T. G. H. Moore, JP, CP

It is with the deepest sense of regret that we record the passing of T. G. Moore, Tom to his friends, and T.G.M. to MOTOR SPORT, which he owned from 1929 until he parted with it to the present Proprietor at the end of 1936. It must be made clear that this relinquishing of the journal was not an indication that fast cars had become of diminishing interest to T.G.M.; it came about because he had left England for America in some haste, on the wings of romance. This may have appeared impetuous at the time but was subsequently fully justified, in the eyes of those who met Tom’s charming wife! And what woman would not be flattered by a man who was prepared to forsake even his Motoring interests to pursue her . . .

T. G. Moore was an avid enthusiast for fast machinery long before this episode. He went to the 1926 Olympia Motor Show and bought a new 3-litre Bentley, having decided that this was the most practical sporting car then available. He followed it with a 4½-litre open Bentley which he used to good effect in the Inter-‘Varsity speed-trials while he was up at Oxford. He also rode an old P & M motorcycle in these events and later a Rudge. When he took over MOTOR SPORT he owned a chain-driven Frazer Nash which he drove in short and long-distance races at Brooklands. T.G.M. was a very wealthy and influential resident in the Isle of Man and no doubt he bought the paper more as a hobby, and for the interests and advantages associated with it, than as a business. Indeed, he probably spent a great deal of his own money keeping it alive. He was a regular attender at Brooklands and Donington, having an office in the Paddock at the Weybridge Track, and he liked to get to Monaco, the French GP and Le Mans. He wrote his own race reports and was assisted editorially by some remarkable people, of the calibre of Braidwood, Fellowes, Walkerley, the Nockolds brothers, etc. In those times the going was less hectic and T.G.M., knowing most of the drivers, was often able to scoop some exciting news, such as the arrival on these shores of a new Maserati, what was happening at the Bugatti factory, or which racing cars were changing owners, etc.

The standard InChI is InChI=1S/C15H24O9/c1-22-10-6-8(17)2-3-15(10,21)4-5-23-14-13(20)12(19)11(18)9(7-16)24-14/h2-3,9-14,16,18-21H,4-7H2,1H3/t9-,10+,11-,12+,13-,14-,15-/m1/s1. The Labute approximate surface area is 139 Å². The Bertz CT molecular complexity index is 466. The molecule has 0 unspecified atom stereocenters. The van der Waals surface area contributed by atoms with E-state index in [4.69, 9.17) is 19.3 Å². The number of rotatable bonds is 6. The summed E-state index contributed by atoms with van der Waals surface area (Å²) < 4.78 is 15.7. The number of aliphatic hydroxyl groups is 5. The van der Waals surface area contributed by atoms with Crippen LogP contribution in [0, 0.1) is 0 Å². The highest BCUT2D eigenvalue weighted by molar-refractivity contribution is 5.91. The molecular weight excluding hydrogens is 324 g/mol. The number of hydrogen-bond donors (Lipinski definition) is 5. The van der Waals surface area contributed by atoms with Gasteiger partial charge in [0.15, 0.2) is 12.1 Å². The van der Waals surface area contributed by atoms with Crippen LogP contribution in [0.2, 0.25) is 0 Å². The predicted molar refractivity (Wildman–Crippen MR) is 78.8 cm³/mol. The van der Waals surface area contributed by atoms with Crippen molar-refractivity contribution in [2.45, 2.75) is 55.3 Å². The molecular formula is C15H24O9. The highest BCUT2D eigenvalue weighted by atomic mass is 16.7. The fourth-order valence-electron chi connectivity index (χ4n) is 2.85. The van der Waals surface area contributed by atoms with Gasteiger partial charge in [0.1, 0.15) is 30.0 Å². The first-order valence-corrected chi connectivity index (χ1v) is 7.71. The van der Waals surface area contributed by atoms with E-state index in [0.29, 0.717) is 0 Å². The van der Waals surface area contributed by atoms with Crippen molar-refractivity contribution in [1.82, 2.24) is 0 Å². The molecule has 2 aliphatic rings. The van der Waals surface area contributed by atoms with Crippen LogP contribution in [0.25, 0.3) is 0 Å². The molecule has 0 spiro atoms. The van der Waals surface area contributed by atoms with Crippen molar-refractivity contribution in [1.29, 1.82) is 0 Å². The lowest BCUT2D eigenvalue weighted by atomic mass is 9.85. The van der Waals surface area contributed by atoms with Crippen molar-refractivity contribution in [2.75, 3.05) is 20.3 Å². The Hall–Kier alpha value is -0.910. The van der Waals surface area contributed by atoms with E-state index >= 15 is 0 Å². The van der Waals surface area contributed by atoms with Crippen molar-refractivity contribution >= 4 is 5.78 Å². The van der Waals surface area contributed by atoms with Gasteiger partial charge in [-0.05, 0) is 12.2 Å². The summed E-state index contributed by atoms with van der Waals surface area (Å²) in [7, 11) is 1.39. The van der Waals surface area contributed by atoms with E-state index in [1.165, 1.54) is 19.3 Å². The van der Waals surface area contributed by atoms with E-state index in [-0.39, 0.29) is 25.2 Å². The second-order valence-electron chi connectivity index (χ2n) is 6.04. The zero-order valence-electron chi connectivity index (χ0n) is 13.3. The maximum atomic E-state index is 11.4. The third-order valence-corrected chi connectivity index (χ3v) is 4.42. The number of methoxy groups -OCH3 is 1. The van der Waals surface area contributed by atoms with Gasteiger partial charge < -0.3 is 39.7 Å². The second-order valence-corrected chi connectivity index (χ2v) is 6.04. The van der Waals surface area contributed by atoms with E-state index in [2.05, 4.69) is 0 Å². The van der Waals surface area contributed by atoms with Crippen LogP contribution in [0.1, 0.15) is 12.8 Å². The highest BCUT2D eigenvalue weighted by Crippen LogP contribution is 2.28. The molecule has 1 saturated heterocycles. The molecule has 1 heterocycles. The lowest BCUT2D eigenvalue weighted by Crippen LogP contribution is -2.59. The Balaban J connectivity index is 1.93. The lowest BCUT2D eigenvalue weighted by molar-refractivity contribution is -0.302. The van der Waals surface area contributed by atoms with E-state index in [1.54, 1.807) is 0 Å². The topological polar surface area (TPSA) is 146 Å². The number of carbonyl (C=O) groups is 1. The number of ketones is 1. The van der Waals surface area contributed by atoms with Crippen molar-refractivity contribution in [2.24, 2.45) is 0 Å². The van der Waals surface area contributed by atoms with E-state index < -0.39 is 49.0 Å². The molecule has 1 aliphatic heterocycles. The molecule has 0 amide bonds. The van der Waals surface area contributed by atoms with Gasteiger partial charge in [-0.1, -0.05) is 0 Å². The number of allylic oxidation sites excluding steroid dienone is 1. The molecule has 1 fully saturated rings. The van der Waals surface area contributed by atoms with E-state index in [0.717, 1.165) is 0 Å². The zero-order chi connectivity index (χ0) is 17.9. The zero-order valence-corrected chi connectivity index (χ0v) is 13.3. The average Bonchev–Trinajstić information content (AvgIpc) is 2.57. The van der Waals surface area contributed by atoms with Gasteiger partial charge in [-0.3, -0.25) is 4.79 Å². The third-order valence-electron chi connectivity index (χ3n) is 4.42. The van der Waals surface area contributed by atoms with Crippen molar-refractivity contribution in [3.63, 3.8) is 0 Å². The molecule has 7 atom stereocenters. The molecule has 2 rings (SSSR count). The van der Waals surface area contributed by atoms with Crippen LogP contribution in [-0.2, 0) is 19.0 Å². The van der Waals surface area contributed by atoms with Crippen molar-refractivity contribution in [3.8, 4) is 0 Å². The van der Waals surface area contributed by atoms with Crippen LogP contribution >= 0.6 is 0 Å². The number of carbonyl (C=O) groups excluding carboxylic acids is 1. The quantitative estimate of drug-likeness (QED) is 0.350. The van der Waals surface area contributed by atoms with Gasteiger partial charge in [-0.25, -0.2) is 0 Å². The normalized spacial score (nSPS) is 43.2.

He also took part in four Monte Carlo rallies, at a time when this was high adventure, starting from wintry places behind the Iron Curtain. In 1933 he went in the special 4½-litre Invicta with Donald Healey, in 1934 in Lord de Clifford’s open 4½-litre Lagonda, in 1935 in an equally spartan AC, and in 1936 in another 4½-litre Lagonda. By thus gaining first-hand experience of this tough event, on “recces” beforehand as well as competing, T.G.M. was able subsequently to treat his readers to excellent reports, laced with valuable hints and tips for future competitors.

T. G. Moore, who died at the age of 69, was educated at King William’s College and New College, Oxford. The Moore family had lived at Billown for generations and T.G.M. took an active interest in the public life of the Island, serving on the Board of Education, as a JP and being a member of the Board of Traffic Commissioners. After the war, in which he was transferred from the Manx Regiment to the Intelligence Corps, being posted to Persia and Iraq with the rank of Captain, he was the Member for Rushen, in the House of Keys, from 1946 to 1951, but did not seek re-election. Mr. Moore had many other interests, including being Churchwarden of Malew Church and a member of the Parochial Church Council.